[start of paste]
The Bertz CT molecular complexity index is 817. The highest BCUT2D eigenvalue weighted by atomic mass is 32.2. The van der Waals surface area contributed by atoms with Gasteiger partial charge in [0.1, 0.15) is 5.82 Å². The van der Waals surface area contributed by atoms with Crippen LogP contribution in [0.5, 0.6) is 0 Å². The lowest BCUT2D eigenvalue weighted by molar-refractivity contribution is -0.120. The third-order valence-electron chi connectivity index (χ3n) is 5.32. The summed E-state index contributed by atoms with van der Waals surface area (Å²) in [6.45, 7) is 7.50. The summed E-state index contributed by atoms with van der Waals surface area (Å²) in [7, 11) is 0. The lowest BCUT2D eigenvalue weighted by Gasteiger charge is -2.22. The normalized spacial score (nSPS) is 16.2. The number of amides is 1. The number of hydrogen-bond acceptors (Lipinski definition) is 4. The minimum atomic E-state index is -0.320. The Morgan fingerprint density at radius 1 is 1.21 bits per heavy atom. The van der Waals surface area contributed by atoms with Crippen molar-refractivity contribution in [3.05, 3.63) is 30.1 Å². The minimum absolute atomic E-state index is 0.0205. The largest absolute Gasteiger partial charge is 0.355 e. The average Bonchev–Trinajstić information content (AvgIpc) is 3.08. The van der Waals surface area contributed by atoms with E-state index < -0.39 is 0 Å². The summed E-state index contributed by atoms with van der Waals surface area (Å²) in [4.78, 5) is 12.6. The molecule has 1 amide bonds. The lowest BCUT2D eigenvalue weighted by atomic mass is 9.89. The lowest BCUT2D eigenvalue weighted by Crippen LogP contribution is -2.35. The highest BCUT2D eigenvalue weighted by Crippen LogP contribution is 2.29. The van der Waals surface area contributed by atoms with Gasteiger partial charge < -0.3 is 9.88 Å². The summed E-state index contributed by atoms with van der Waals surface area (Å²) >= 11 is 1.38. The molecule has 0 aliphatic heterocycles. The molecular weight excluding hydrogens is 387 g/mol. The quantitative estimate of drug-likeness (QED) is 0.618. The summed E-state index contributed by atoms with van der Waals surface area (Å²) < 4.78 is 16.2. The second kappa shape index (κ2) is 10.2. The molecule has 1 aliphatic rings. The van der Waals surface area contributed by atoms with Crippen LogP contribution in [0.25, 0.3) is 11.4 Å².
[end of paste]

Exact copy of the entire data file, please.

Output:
The Bertz CT molecular complexity index is 817. The highest BCUT2D eigenvalue weighted by atomic mass is 32.2. The van der Waals surface area contributed by atoms with Gasteiger partial charge in [0.1, 0.15) is 5.82 Å². The van der Waals surface area contributed by atoms with Crippen LogP contribution in [0.5, 0.6) is 0 Å². The lowest BCUT2D eigenvalue weighted by molar-refractivity contribution is -0.120. The third-order valence-electron chi connectivity index (χ3n) is 5.32. The summed E-state index contributed by atoms with van der Waals surface area (Å²) in [6.45, 7) is 7.50. The summed E-state index contributed by atoms with van der Waals surface area (Å²) in [7, 11) is 0. The lowest BCUT2D eigenvalue weighted by Gasteiger charge is -2.22. The normalized spacial score (nSPS) is 16.2. The number of amides is 1. The number of hydrogen-bond acceptors (Lipinski definition) is 4. The minimum atomic E-state index is -0.320. The Morgan fingerprint density at radius 1 is 1.21 bits per heavy atom. The van der Waals surface area contributed by atoms with Crippen molar-refractivity contribution in [3.05, 3.63) is 30.1 Å². The minimum absolute atomic E-state index is 0.0205. The largest absolute Gasteiger partial charge is 0.355 e. The average Bonchev–Trinajstić information content (AvgIpc) is 3.08. The van der Waals surface area contributed by atoms with E-state index < -0.39 is 0 Å². The summed E-state index contributed by atoms with van der Waals surface area (Å²) in [4.78, 5) is 12.6. The molecule has 1 amide bonds. The lowest BCUT2D eigenvalue weighted by atomic mass is 9.89. The lowest BCUT2D eigenvalue weighted by Crippen LogP contribution is -2.35. The highest BCUT2D eigenvalue weighted by Crippen LogP contribution is 2.29. The van der Waals surface area contributed by atoms with Gasteiger partial charge < -0.3 is 9.88 Å². The summed E-state index contributed by atoms with van der Waals surface area (Å²) >= 11 is 1.38. The molecule has 0 aliphatic heterocycles. The molecular weight excluding hydrogens is 387 g/mol. The quantitative estimate of drug-likeness (QED) is 0.618. The summed E-state index contributed by atoms with van der Waals surface area (Å²) < 4.78 is 16.2. The second kappa shape index (κ2) is 10.2. The molecule has 1 aliphatic rings. The van der Waals surface area contributed by atoms with Crippen LogP contribution in [0.25, 0.3) is 11.4 Å².